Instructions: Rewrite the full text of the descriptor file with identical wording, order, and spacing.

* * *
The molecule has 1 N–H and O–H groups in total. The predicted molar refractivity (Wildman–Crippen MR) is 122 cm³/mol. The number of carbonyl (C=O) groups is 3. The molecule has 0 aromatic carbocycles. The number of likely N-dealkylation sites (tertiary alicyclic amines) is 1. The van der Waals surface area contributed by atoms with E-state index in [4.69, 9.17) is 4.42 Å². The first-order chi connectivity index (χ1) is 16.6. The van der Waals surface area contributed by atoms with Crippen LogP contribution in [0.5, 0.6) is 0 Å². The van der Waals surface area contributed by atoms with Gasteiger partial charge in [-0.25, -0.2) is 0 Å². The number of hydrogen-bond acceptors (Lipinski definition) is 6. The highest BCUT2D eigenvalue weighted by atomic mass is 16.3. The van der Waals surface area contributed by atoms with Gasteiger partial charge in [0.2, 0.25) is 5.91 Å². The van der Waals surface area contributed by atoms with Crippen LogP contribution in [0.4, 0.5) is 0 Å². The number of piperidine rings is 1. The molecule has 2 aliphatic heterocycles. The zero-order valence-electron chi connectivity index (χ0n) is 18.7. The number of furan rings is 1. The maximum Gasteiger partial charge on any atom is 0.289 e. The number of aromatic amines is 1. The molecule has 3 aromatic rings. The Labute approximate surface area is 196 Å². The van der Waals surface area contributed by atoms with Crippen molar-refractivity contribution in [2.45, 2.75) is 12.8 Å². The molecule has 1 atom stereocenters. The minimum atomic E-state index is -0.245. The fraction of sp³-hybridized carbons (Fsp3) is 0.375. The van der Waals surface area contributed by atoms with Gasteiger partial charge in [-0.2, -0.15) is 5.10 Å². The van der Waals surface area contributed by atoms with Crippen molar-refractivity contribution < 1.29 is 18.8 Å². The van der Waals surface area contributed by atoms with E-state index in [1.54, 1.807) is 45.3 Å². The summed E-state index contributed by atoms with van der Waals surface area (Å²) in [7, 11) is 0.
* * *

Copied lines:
The molecule has 1 N–H and O–H groups in total. The predicted molar refractivity (Wildman–Crippen MR) is 122 cm³/mol. The number of carbonyl (C=O) groups is 3. The molecule has 0 aromatic carbocycles. The number of likely N-dealkylation sites (tertiary alicyclic amines) is 1. The van der Waals surface area contributed by atoms with E-state index in [4.69, 9.17) is 4.42 Å². The first-order chi connectivity index (χ1) is 16.6. The van der Waals surface area contributed by atoms with Crippen LogP contribution in [0.5, 0.6) is 0 Å². The van der Waals surface area contributed by atoms with Gasteiger partial charge in [-0.25, -0.2) is 0 Å². The number of hydrogen-bond acceptors (Lipinski definition) is 6. The highest BCUT2D eigenvalue weighted by atomic mass is 16.3. The van der Waals surface area contributed by atoms with Gasteiger partial charge in [0.2, 0.25) is 5.91 Å². The van der Waals surface area contributed by atoms with Crippen LogP contribution in [0.4, 0.5) is 0 Å². The number of piperidine rings is 1. The molecule has 2 aliphatic heterocycles. The zero-order valence-electron chi connectivity index (χ0n) is 18.7. The number of furan rings is 1. The maximum Gasteiger partial charge on any atom is 0.289 e. The number of aromatic amines is 1. The molecule has 3 aromatic rings. The Labute approximate surface area is 196 Å². The van der Waals surface area contributed by atoms with Crippen molar-refractivity contribution in [2.45, 2.75) is 12.8 Å². The molecule has 1 atom stereocenters. The minimum atomic E-state index is -0.245. The fraction of sp³-hybridized carbons (Fsp3) is 0.375. The van der Waals surface area contributed by atoms with Gasteiger partial charge in [-0.2, -0.15) is 5.10 Å². The van der Waals surface area contributed by atoms with Crippen molar-refractivity contribution < 1.29 is 18.8 Å². The van der Waals surface area contributed by atoms with E-state index in [1.54, 1.807) is 45.3 Å². The summed E-state index contributed by atoms with van der Waals surface area (Å²) in [7, 11) is 0.